New Section 336(e) Election Provides Additional Flexibility in Taxation of Stock Transactions

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On May 15, 2013, the Department of the Treasury issued final regulations regarding a new election now permitted under Section 336(e) of the Internal Revenue Code that allows sellers to elect to treat transactions structured as stock sales for corporate law purposes as asset sales for federal income tax purposes.  This election can apply in certain circumstances where the parties are not eligible to make a similar election under Section 338(h)(10) of the Code.  The election is now available for transactions occurring on or after May 15, 2013.  Consequently, parties involved in transactions involving corporate entities will want to understand the possible availability and impact of the Section 336(e) election on any proposed transaction.
The Section 336(e) election is available to a seller that sells at least 80% of the stock of a corporation (measured by both voting rights and overall value) within a 12 month period.  If the election is filed, the sold corporation is treated as selling its assets to a new corporation for an amount equal to the purchase price paid for the stock plus any assumed liabilities.  The sold corporation is then treated as liquidating and distributing the sale proceeds to the selling shareholders.  As a result, the gain (or loss) inherent in a corporation’s assets is triggered and the selling shareholders, depending upon the circumstances, may or may not incur additional gain or loss upon the deemed liquidating distribution.  The tax results are similar to the results of a transaction involving a Section 338(h)(10) election.  The purchaser is treated as acquiring the new corporation which has a full stepped-up basis in its assets equal to the deemed purchase price paid for the assets.  If elections under both Section 338(h)(10) and Section 336(e) could apply to a transaction, the regime of Section 338(h)(10) is deemed to take precedence.
Both a corporate parent selling the stock of a corporate subsidiary out of a consolidated group and the shareholders of an S corporation selling the S corporation stock are eligible to make the Section 336(e) election.  Significantly, and unlike a Section 338(h)(10) election, the purchaser need not be a corporate entity for the transaction to be eligible for the Section 336(e) election.  Consequently, the Section 336(e) election may be most useful in circumstances where individual or partnership (including limited liability company) acquirers are seeking to acquire the stock of a corporate target while still enjoying the benefit of a step-up in the tax basis in the target corporation’s assets equal to the purchase price paid for the stock.
There are several aspects of the Section 336(e) election that could be significant in a transaction and should be noted:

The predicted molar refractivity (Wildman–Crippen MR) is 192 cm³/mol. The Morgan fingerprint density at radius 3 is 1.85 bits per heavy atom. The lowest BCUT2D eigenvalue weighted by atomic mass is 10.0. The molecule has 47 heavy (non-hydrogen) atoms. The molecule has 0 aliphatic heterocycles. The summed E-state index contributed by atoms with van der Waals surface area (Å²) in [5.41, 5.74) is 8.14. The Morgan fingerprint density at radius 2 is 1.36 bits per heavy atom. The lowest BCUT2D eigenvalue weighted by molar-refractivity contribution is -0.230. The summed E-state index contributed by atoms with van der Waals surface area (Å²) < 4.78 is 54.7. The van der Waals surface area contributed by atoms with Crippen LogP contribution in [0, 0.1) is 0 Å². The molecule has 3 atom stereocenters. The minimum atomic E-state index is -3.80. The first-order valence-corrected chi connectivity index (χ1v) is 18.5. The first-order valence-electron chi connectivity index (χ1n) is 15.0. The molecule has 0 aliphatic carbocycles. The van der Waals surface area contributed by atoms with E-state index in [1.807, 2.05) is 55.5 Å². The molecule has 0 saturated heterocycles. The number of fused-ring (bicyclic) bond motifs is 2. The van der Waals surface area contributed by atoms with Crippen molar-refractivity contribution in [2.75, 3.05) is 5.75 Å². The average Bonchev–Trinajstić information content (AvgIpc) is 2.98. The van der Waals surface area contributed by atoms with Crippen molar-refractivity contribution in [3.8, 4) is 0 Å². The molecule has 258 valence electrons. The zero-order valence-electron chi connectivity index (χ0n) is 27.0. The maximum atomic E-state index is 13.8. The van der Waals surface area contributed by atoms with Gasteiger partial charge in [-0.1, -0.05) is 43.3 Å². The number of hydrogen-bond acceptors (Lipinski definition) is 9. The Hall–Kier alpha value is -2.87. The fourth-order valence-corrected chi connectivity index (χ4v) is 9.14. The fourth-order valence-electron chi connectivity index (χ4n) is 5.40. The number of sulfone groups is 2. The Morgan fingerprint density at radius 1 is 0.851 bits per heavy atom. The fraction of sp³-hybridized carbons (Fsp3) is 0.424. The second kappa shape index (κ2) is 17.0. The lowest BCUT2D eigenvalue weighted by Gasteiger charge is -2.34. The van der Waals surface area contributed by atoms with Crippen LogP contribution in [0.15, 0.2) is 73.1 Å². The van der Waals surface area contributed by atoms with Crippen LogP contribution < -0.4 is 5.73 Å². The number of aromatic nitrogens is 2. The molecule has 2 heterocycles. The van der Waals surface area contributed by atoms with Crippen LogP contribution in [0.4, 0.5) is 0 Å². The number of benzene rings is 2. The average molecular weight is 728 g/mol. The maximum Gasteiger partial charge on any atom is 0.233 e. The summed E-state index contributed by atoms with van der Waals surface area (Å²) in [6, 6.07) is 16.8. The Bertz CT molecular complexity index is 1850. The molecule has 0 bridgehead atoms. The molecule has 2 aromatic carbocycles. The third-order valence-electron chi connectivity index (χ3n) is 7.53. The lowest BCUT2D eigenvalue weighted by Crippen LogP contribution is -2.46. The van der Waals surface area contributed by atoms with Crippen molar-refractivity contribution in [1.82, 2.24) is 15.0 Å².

• The Section 336(e) election is made unilaterally by the sellers; consequently, for purchasers seeking to take advantage of (or avoid) an election, the acquisition agreement will need to contractually commit the sellers to the desired course of action.
  • All shareholders of an S corporation target must consent to the Section 336(e) election (and gain is triggered to all shareholders upon the election) even if all shareholders are not participating in the sale.
  • The acquired corporation will be treated as a new corporate taxpayer in the hands of the purchasers and, if eligible to be treated as an S corporation, a new S corporation election will need to be filed on its behalf.
  • Although treated as a new corporate taxpayer, the acquired corporation will remain liable as a matter of law for all pre-closing corporate level taxes; responsibility for such taxes should be clearly addressed in the acquisition agreement.
  • A Section 336(e) election should be made on Form 8883 (until a new form is developed) and filed in connection with the tax returns for the pre- and post-closing short-years for the acquired corporation for the year of acquisition.
Although of fairly narrow application, the new Section 336(e) election is likely to be advantageous in particular circumstances and should be carefully considered by taxpayers and their advisors in connection with the planning for purchases and sales of corporate entities.

Topics:  Capital Gains, Corporate Taxes, Income Taxes, Internal Revenue Code, IRS, Section 336(e), Stock Trades, Transfer Taxes, U.S. Treasury

Published In: Business Organization Updates, Finance & Banking Updates, Mergers & Acquisitions Updates, Securities Updates, Tax Updates

DISCLAIMER: Because of the generality of this update, the information provided herein may not be applicable in all situations and should not be acted upon without specific legal advice based on particular situations.

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